22 ℃  $\begin{align} & Y=3461.58+93.51\times \theta 0.65\times {{\theta }^{2}}\text{+}2.42\times \text{sin}\theta 1759.02\times \\ & \ \ \ \ \ \ \text{ln}\theta 121.4\times \text{ln}\varphi 0.09\times h \\ \end{align}$  0.958  0.001  
19611990  10 ℃  $\begin{align} & Y=4025.87\text{+}41.94\times \theta 0.003\times {{\theta }^{3}}4.28\times \text{sin}\theta 1285.43\times \\ & \ \ \ \ \ \ \text{ln}\theta 119.33\times \text{ln}\varphi 0.02\times h \\ \end{align}$  0.97  0.001 
22 ℃  $\begin{align} & Y=3461.57\text{+}93.51\times \theta 0.65\times {{\theta }^{2}}\text{+}2.42\times \text{sin}\theta 1759.02\times \\ & \ \ \ \ \ \ \text{ln}\theta 121.4\times \text{ln}\varphi 0.09\times h \\ \end{align}$  0.958  0.001  
19712000  10 ℃  $\begin{align} & Y=4009.6\text{+}41.7\times \theta 0.003\times {{\theta }^{3}}5.39\times \text{sin}\theta 1280.05\times \\ & \ \ \ \ \ \ \text{ln}\theta 118.44\times \text{ln}\varphi 0.02\times h \\ \end{align}$  0.97  0.001 
22 ℃  $\begin{align} & Y=3682.63\text{+}105.4\times \theta 0.74\times {{\theta }^{2}}\text{+}1.75\times \text{sin}\theta 1964.13\times \\ & \ \ \ \ \ \ \text{ln}\theta 165.82\times \text{ln}\varphi 0.1\times h \\ \end{align}$  0.958  0.001  
19812010  10 ℃  $\begin{align} & Y=3801.72\text{+}38.03\times \theta 0.003\times {{\theta }^{3}}5.44\times \text{sin}\theta 1193.74\times \\ & \ \ \ \ \ \ \text{ln}\theta 114.2\times \text{ln}\varphi 0.02\times h \\ \end{align}$  0.97  0.001 
22 ℃  $\begin{align} & Y=3395.83\text{+}67.93\times \theta 0.006\times {{\theta }^{3}}\text{+}2.1\times \text{sin}\theta 1671.14\times \\ & \ \ \ \ \ \ \text{ln}\theta 147\times \text{ln}\varphi 0.1\times h \\ \end{align}$  0.959  0.001 
Table 4 The R, S and RMSE between measured and simulated values of the validation site 
Station  R  S  RSME  Station  R  S  RSME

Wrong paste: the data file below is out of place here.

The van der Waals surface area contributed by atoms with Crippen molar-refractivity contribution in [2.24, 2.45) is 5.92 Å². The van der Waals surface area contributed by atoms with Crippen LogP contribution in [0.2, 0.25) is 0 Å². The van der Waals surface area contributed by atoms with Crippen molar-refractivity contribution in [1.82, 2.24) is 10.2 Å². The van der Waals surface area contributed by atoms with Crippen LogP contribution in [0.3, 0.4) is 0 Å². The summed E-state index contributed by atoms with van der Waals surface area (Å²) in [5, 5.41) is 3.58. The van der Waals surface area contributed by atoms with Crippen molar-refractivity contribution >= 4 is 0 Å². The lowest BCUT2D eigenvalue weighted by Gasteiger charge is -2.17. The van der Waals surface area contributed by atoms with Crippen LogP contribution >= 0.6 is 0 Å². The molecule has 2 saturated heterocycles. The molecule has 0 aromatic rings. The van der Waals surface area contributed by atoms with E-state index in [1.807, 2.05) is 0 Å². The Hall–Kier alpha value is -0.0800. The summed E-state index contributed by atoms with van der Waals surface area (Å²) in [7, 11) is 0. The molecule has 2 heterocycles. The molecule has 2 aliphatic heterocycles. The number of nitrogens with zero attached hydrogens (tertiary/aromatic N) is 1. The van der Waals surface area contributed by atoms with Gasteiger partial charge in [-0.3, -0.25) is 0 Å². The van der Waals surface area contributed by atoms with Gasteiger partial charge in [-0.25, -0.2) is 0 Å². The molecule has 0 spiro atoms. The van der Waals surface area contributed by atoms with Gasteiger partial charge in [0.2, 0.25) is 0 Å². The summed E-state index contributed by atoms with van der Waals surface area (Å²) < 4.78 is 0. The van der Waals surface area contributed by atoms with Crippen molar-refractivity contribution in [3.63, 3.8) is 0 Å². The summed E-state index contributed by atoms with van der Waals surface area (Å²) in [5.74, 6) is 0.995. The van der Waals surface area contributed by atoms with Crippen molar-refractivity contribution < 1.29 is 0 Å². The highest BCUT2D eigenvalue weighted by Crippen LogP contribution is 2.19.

Hailar  0.99  61.21  5.05  Dardo  0.99  79.33  22.77 
Karamay  0.98  47.87  23.47  Yanyuan  0.99  109.76  17.15 
Korla  0.99  56.08  19.86  Zhanyi  0.99  124.65  24.16 
Yarkant  0.99  62.22  5.61  Gaoping  0.99  77.55  4.40 
Naomaohu  0.98  44.79  17.10  Shuangfeng  0.99  63.33  4.76 
Jiuquan  0.99  72.03  15.55  Xuzhou  0.99  57.50  3.45 
Gonghe  0.99  61.20  10.06  Anqing  0.99  62.44  3.26 
Urad Zhongqi  0.99  68.65  6.08  Wenzhou  0.99  77.66  6.83 
Houma  0.99  58.18  3.94  Du’an  0.99  88.15  3.00 
Changchun  0.99  56.58  4.68  Meixian  0.99  87.59  6.98 
Qinglong  0.99  60.40  4.03  Tainan  0.99  76.59  48.13 
Sog  0.98  35.70  8.39  Qionghai  0.99  60.24  16.26 
Figure 2 Spatial distribution of climatic seasonal regions in different Climate Normals in China 
Figure 3 Spatial distribution of spring, summer, autumn and winter duration in different Climate Normals in China 
Figure 4 Linear trends and cumulative anomaly curves in different climatic seasonal regions from 1951 to 2017 
Figure 5 Spatial distribution of expanded area for climatic seasonal regions in China after 1994 
Figure 6 Trends of spring, summer, autumn and winter durations from 1951 to 2017 
Figure 7 Trends of the spring, summer, autumn and winter starting dates in China from 1951 to 2017 
We are very grateful to the three anonymous reviewers for their suggestions on this manuscript. We also thank Nanjing Hurricane Translation for reviewing the English language quality of our manuscript.
[1] 

[2] 

[3] 

[4] 

[5] 

[6] 

[7] 

[8] 

[9] 

[10] 

[11] 

[12] 

[13] 

[14] 

[15] 

[16] 

[17] 

[18] 

[19] 

[20] 

[21] 

[22] 

[23] 

[24] 
PCNARCC, 2015. China’s National Assessment Report on Climate Change. Beijing: Science Press.

[25] 

[26] 

[27] 

[28] 

[29] 

[30] 

[31] 

[32] 

[33] 

[34] 

[35] 

/
〈  〉